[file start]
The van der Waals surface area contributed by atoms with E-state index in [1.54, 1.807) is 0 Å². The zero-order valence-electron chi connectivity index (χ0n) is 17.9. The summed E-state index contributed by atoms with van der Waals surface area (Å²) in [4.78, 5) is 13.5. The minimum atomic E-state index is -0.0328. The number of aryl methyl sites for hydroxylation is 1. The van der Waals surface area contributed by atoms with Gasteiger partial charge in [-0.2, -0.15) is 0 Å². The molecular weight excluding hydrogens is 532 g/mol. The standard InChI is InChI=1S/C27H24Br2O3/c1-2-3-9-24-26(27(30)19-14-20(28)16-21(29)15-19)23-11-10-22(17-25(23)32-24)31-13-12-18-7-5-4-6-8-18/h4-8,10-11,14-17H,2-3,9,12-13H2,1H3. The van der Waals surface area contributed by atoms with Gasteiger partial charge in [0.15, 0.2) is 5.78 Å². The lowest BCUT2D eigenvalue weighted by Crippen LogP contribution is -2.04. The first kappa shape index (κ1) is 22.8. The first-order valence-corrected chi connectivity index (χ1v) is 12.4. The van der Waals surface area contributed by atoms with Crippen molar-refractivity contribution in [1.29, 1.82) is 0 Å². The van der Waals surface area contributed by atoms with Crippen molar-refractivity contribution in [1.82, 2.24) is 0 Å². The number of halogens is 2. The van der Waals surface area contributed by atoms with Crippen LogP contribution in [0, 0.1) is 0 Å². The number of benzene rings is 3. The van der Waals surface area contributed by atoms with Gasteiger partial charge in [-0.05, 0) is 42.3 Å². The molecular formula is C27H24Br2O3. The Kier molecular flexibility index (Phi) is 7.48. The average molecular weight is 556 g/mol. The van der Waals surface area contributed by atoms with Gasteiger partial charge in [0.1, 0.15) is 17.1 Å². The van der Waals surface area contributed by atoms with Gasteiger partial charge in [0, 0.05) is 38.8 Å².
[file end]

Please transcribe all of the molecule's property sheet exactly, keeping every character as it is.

The van der Waals surface area contributed by atoms with E-state index in [1.54, 1.807) is 0 Å². The zero-order valence-electron chi connectivity index (χ0n) is 17.9. The summed E-state index contributed by atoms with van der Waals surface area (Å²) in [4.78, 5) is 13.5. The minimum atomic E-state index is -0.0328. The number of aryl methyl sites for hydroxylation is 1. The van der Waals surface area contributed by atoms with Gasteiger partial charge in [-0.2, -0.15) is 0 Å². The molecular weight excluding hydrogens is 532 g/mol. The standard InChI is InChI=1S/C27H24Br2O3/c1-2-3-9-24-26(27(30)19-14-20(28)16-21(29)15-19)23-11-10-22(17-25(23)32-24)31-13-12-18-7-5-4-6-8-18/h4-8,10-11,14-17H,2-3,9,12-13H2,1H3. The van der Waals surface area contributed by atoms with Gasteiger partial charge in [0.15, 0.2) is 5.78 Å². The lowest BCUT2D eigenvalue weighted by Crippen LogP contribution is -2.04. The first kappa shape index (κ1) is 22.8. The first-order valence-corrected chi connectivity index (χ1v) is 12.4. The van der Waals surface area contributed by atoms with Crippen molar-refractivity contribution in [1.29, 1.82) is 0 Å². The van der Waals surface area contributed by atoms with Crippen molar-refractivity contribution in [1.82, 2.24) is 0 Å². The number of halogens is 2. The van der Waals surface area contributed by atoms with Crippen LogP contribution in [0, 0.1) is 0 Å². The number of benzene rings is 3. The van der Waals surface area contributed by atoms with Gasteiger partial charge in [-0.05, 0) is 42.3 Å². The molecular formula is C27H24Br2O3. The Kier molecular flexibility index (Phi) is 7.48. The average molecular weight is 556 g/mol. The van der Waals surface area contributed by atoms with Gasteiger partial charge in [0.1, 0.15) is 17.1 Å². The van der Waals surface area contributed by atoms with Gasteiger partial charge in [0, 0.05) is 38.8 Å².